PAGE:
Total Threat Levels
Data provided by Euromonitor International
The Story in Basis Points
The COVID-19 pandemic has put us all under significant pressure. The delicate balancing act in fraud prevention has been more important than ever, with enabling customers and protecting them in the most troubling times at the forefront of all that we do. Protecting new channels, enabling new services, and maintaining the highest levels of service and support have been the key focus areas, without increasing risk or exposure to fraud and financial crime.
This has been an equally challenging time for the fraudsters, who sought new ways to enact their crimes and adapt to the ever-changing remote working and transacting environment. Without the typical volume and transaction mix to hide behind, they had to be inventive and look to spread their attacks to ensure that their criminal enterprise remains profitable.
Despite some of the most significant challenges of our times, the United Kingdom has led the 18 countries studied once more. Whilst the basis points has held steady, this can be a misleading statement as the UK banks achieved a reduction of 7% value lost to fraud in 2020 (£46M or ~€69M more equivalent value prevented). This is particularly impressive when you review the combined European total which stands at only an additional ~€62M prevented. Without the performance of the UK, Europe would actually have increased the amount lost to fraud by an additional ~€10M. This is testament to the focus, robustness, resilience and adaptability of the plastics fraud prevention frameworks which have been commonplace for many years.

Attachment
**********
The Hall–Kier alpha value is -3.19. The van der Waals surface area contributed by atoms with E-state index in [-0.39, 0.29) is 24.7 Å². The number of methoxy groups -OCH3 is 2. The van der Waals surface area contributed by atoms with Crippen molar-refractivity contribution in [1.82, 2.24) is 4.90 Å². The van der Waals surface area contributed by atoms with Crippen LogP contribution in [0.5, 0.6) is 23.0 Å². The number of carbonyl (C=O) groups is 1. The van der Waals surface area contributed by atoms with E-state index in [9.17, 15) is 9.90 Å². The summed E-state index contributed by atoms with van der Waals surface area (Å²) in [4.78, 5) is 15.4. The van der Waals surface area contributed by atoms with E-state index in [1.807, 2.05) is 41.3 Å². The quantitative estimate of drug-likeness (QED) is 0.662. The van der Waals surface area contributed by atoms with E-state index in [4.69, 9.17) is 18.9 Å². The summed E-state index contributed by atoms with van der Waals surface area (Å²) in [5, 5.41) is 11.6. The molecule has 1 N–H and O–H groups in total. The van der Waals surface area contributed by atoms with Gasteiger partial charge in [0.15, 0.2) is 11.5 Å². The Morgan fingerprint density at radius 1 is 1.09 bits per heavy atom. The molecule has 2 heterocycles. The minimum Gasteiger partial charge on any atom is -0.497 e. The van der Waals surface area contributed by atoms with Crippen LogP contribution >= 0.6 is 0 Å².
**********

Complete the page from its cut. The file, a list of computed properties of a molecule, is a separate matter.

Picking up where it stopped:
The UK is not alone in reporting strong reductions in fraud, with Denmark also achieving a €21M relative reduction (21%). However, of the 18 countries contained within the study, 12 have posted an increase in value lost to fraud in the past year, which adds up to an additional €32M of value lost. The fraudsters continued to enjoy a steady increase in success in both France and Germany, but Norway lead the increases for this year, seeing a return to its highest loss levels since 2016.